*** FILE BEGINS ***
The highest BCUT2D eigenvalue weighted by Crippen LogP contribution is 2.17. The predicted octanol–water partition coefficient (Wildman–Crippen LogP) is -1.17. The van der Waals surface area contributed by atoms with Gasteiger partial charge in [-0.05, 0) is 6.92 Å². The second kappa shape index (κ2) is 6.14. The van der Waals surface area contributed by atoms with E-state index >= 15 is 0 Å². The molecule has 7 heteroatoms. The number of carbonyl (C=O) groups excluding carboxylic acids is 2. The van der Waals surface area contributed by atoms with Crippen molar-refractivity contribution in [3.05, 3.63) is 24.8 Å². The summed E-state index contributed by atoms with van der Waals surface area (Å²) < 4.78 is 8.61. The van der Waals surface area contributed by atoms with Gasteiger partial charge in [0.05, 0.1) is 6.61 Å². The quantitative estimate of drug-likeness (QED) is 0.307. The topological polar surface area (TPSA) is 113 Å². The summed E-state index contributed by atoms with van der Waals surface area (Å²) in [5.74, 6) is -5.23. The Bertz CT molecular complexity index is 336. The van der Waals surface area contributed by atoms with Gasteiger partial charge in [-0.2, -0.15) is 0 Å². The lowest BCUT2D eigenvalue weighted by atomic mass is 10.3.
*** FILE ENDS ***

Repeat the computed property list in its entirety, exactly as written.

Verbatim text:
The highest BCUT2D eigenvalue weighted by Crippen LogP contribution is 2.17. The predicted octanol–water partition coefficient (Wildman–Crippen LogP) is -1.17. The van der Waals surface area contributed by atoms with Gasteiger partial charge in [-0.05, 0) is 6.92 Å². The second kappa shape index (κ2) is 6.14. The van der Waals surface area contributed by atoms with E-state index >= 15 is 0 Å². The molecule has 7 heteroatoms. The number of carbonyl (C=O) groups excluding carboxylic acids is 2. The van der Waals surface area contributed by atoms with Crippen molar-refractivity contribution in [3.05, 3.63) is 24.8 Å². The summed E-state index contributed by atoms with van der Waals surface area (Å²) < 4.78 is 8.61. The van der Waals surface area contributed by atoms with Gasteiger partial charge in [0.05, 0.1) is 6.61 Å². The quantitative estimate of drug-likeness (QED) is 0.307. The topological polar surface area (TPSA) is 113 Å². The summed E-state index contributed by atoms with van der Waals surface area (Å²) in [5.74, 6) is -5.23. The Bertz CT molecular complexity index is 336. The van der Waals surface area contributed by atoms with Gasteiger partial charge in [-0.2, -0.15) is 0 Å². The lowest BCUT2D eigenvalue weighted by atomic mass is 10.3.